'Adrift' - Review - Chris At The Pictures

Thursday, 5 July 2018

'Adrift' - Review

★ ★ ★ ½ ☆

Two great performances keep Baltasar Kormákur’s latest disaster drama resolutely afloat: Shailene Woodley and Sam Claflin star as real-life couple Tami Oldham and Richard Sharp, whose voyage from Tahiti to San Diego in 1983 took them directly into the path of Hurricane Raymond. The film plays out in a split time-frame, beginning with Tami waking aboard the wrecked vessel, before flashing back to detail their romance, and leading towards a dual finale.

This narrative structure - in sharp opposition to the linear unravelling of Kormákur’s previous film, Everest - contrasts the sun-kissed days of Tami and Richard’s growing connection against the survival thriller of Raymond’s aftermath. Turning up the cheese to reinforce the grit, it results in an incredibly effective sense of gnawing inevitability, always keeping us one match cut away from tragedy.

Woodley has grown a lot as a performer since the Divergent series that made her the household name of teenage audiences (even in rocky fare like Oliver Stone’s Snowden, she acquits herself well), and here she’s as steadfast as we’ve ever seen her. Her performance walks an impressive line between Sandra Bullock in Gravity and - strangely - Jennifer Lawrence in The Hunger Games series: there’s that same grounded aura of rags-to-resolve as Tami deals with the devastation.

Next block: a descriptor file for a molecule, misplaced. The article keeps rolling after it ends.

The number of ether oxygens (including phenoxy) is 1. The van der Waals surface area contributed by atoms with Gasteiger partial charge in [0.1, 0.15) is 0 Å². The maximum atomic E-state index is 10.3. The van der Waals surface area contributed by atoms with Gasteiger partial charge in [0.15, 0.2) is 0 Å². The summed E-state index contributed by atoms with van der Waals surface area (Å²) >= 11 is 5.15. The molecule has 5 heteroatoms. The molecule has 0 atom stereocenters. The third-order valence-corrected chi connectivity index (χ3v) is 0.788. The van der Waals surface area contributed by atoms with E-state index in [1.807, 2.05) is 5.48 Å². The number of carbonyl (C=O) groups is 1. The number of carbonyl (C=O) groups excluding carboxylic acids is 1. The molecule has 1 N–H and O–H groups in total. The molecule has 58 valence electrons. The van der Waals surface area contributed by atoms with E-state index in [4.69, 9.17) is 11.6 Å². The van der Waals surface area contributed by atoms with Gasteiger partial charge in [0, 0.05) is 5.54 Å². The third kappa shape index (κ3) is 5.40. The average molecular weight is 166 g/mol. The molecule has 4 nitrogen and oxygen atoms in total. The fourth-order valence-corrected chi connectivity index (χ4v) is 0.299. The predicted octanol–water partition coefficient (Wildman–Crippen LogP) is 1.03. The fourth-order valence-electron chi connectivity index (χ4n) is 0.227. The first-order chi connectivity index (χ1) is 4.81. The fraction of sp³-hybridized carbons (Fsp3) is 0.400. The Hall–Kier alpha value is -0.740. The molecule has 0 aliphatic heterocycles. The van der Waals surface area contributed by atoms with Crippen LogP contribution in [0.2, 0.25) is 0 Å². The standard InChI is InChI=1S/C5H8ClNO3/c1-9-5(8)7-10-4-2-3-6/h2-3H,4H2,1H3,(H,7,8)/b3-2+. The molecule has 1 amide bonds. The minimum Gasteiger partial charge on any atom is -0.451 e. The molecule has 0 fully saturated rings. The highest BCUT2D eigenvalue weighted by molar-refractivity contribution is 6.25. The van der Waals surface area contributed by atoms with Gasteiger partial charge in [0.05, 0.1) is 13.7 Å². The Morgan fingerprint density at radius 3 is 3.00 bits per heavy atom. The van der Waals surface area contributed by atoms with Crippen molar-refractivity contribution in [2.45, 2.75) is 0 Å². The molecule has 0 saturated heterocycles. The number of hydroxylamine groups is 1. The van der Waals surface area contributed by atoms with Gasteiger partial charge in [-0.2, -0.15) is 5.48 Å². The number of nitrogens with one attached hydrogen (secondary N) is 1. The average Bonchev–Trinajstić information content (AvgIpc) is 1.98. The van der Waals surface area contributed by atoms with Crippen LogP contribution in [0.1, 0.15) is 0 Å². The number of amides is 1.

Claflin, too, is excellent. His endless charisma is a valuable asset during the scenes of seaborne young love (i.e. he looks good sailing into port with his shirt hanging open), and his ability to switch from wry humour to wan acceptance sees us through the darker moments. Richard was originally to be played by Miles Teller, and (no offence to Teller) I think the film owes a debt of thanks to those “scheduling conflicts”.

What small amount of artistic liberty the film takes is all to do with pathos, as opposed to narrative neatness. As the remainder pays attention rather than lip service to reality (its approach to the logistics of finding oneself shipwrecked would make for a fine double bill with All Is Lost), small fictional reveries can be forgiven. Adrift may not be a note-perfect depiction of a true event, but as a showcase for two stars at the top of their game; it hits all the right ones.

1 comment: